So you've probably read the big article at the Times about how the professional Hillary Haters of yesteryear may not be so ginned up for a fight this time around. Richard Mellon-Scaife, for instance, will no longer be willing to throw down millions of dollars for sleazy "investigations." His partner in crime, Christopher Ruddy, explains one of the reasons why:
Clinton wasn’t such a bad president,” Mr. Ruddy said. “In fact, he was a pretty good president in a lot of ways, and Dick feels that way today.”Sometimes a little perspective helps, I guess.
To judge by conservative talk radio, Mrs. Clinton appears to be the most reviled politician in the country. But others in the conservative movement say it is easy to be deceived by what is on the airwaves and by the marketing of anti-Clinton paraphernalia, books and movies. (Among items on sale at conservative Web sites: “No Way in Hellary” barbecue aprons; “Hillary Scares Me” baby onesies; and buttons that say simply “Hillary Hater.”)To some extent, I'm skeptical: a lot of these people are the me-too mini-bullies of the schoolyard, happy to repeat the nasty taunts long after the originators have grown bored with the exercise. But what's particularly interesting about the article is how it starts to point toward a contradiction between the popular claim that Hillary Clinton is the one thing that can unite the conservative movement, and, on the other hand, the actual record:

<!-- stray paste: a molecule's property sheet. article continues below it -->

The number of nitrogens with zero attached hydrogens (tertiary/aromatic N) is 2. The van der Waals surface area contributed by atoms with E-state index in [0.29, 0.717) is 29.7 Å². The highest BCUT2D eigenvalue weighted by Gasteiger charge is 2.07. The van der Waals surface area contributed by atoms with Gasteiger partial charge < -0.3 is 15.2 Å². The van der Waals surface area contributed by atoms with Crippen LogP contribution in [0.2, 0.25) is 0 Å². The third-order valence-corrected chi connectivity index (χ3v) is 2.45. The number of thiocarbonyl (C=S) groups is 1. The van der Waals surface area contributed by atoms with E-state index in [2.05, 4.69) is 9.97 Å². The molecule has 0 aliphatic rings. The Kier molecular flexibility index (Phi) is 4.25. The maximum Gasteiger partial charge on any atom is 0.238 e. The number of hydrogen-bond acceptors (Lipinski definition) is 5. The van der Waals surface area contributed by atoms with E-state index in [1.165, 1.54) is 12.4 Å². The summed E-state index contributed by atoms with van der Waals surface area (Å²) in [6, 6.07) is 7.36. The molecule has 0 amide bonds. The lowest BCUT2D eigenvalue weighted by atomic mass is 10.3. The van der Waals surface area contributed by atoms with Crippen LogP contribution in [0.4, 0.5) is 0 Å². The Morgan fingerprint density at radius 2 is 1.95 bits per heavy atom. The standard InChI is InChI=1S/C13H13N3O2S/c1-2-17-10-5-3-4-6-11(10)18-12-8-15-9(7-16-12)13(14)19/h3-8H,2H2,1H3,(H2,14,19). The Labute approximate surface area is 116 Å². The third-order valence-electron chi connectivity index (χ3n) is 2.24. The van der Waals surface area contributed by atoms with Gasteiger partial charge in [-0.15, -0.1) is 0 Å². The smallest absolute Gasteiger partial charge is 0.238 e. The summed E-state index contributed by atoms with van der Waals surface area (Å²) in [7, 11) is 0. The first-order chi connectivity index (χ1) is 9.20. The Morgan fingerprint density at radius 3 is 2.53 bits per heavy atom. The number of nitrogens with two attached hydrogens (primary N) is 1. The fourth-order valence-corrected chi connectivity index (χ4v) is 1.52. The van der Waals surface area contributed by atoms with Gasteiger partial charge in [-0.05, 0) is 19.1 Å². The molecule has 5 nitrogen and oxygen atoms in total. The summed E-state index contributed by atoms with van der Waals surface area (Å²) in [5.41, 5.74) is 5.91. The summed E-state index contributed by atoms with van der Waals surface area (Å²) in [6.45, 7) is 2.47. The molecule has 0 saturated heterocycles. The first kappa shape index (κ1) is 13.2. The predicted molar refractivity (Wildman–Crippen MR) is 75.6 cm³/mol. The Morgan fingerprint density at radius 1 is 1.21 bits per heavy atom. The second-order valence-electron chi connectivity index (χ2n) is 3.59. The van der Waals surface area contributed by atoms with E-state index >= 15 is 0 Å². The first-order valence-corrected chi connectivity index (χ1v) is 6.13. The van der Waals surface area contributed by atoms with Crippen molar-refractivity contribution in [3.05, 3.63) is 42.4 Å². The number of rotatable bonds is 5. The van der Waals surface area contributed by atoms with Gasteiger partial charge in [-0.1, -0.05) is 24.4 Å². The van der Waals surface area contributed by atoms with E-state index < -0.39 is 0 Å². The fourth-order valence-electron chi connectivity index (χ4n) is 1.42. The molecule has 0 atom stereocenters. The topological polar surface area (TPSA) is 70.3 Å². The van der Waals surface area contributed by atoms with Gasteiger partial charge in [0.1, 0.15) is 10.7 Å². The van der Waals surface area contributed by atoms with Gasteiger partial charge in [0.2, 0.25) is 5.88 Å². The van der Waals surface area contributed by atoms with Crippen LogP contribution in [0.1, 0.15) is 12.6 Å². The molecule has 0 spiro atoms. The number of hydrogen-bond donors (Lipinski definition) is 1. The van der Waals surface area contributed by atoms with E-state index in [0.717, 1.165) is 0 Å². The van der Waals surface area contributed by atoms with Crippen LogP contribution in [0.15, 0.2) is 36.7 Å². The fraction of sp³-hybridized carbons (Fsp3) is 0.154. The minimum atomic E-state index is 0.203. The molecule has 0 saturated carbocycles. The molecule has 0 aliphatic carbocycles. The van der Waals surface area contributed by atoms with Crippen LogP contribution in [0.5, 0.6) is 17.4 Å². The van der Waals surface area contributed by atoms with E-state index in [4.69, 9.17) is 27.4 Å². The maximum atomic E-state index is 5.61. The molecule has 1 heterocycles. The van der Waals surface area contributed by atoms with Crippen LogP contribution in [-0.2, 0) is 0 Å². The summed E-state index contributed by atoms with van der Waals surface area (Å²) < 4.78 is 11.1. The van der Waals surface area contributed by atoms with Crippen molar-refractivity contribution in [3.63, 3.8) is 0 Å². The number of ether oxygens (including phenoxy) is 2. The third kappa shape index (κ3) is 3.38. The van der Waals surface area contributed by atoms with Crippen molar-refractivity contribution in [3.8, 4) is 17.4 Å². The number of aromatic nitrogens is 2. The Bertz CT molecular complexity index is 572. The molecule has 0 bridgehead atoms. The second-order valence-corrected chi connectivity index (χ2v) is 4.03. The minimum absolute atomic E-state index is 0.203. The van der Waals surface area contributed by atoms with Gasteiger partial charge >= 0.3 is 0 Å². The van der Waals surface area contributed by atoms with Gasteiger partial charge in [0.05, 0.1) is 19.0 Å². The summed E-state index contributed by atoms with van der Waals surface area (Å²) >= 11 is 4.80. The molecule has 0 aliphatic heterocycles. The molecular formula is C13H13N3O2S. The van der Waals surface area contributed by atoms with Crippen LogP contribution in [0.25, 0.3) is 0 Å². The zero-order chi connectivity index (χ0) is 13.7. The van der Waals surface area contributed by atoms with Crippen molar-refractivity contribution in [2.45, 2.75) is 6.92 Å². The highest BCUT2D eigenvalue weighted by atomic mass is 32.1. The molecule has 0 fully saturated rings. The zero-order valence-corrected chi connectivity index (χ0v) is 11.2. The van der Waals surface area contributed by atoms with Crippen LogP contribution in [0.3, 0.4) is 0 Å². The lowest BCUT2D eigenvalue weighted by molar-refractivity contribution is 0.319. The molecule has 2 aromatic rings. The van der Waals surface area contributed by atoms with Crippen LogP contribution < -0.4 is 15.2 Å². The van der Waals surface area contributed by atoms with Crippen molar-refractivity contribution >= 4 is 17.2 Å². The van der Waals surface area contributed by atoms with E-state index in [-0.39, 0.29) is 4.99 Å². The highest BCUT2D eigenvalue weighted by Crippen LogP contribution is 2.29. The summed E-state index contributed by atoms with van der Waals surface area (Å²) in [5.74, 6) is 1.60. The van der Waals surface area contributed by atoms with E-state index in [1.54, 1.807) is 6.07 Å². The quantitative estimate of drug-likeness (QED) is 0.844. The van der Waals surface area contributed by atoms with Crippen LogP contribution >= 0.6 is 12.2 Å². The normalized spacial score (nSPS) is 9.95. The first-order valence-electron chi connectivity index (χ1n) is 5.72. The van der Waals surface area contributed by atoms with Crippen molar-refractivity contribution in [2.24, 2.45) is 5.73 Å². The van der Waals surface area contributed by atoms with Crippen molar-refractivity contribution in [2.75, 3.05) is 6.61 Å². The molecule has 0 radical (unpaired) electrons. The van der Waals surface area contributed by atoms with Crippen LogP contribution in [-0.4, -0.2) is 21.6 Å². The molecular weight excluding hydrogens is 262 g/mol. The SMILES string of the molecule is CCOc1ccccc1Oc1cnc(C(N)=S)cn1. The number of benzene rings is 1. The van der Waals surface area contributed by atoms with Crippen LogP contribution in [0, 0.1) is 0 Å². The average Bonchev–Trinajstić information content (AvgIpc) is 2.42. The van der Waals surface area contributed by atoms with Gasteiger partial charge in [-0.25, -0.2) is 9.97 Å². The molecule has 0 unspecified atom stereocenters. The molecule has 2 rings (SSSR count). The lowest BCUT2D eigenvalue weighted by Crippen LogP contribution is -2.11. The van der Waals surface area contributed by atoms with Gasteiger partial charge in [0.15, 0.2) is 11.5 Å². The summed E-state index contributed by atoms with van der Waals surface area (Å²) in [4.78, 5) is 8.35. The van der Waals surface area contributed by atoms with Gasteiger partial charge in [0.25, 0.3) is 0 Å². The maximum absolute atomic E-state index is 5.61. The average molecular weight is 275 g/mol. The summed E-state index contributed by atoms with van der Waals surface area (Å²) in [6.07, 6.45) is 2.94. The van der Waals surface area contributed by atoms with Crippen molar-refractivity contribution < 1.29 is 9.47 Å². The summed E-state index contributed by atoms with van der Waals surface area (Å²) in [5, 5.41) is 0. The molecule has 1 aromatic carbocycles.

For every conservative who says Mrs. Clinton will feel the wrath of the movement’s grass-roots organizers later in the campaign, particularly if she becomes her party’s nominee, another expresses doubt that Clinton foes can ever be revved up as they once were.
National efforts to raise money to stop Mrs. Clinton’s Senate campaigns in New York in 2000 and 2006 never got off the ground. Nor did plans to raise money for a “counter-Clinton” library in Little Rock. And conservatives note to their consternation that at the moment the woman they treat as the incarnation of 1960s liberalism appears to be campaigning as the least liberal of the Democratic front-runners.We were, of course, promised that Hillary's Senate re-election campaign would be D-Day for national conservatives' efforts to "stop her now," before she could gather steam for a presidential run. Instead, she simply steamrolled a hapless opponent.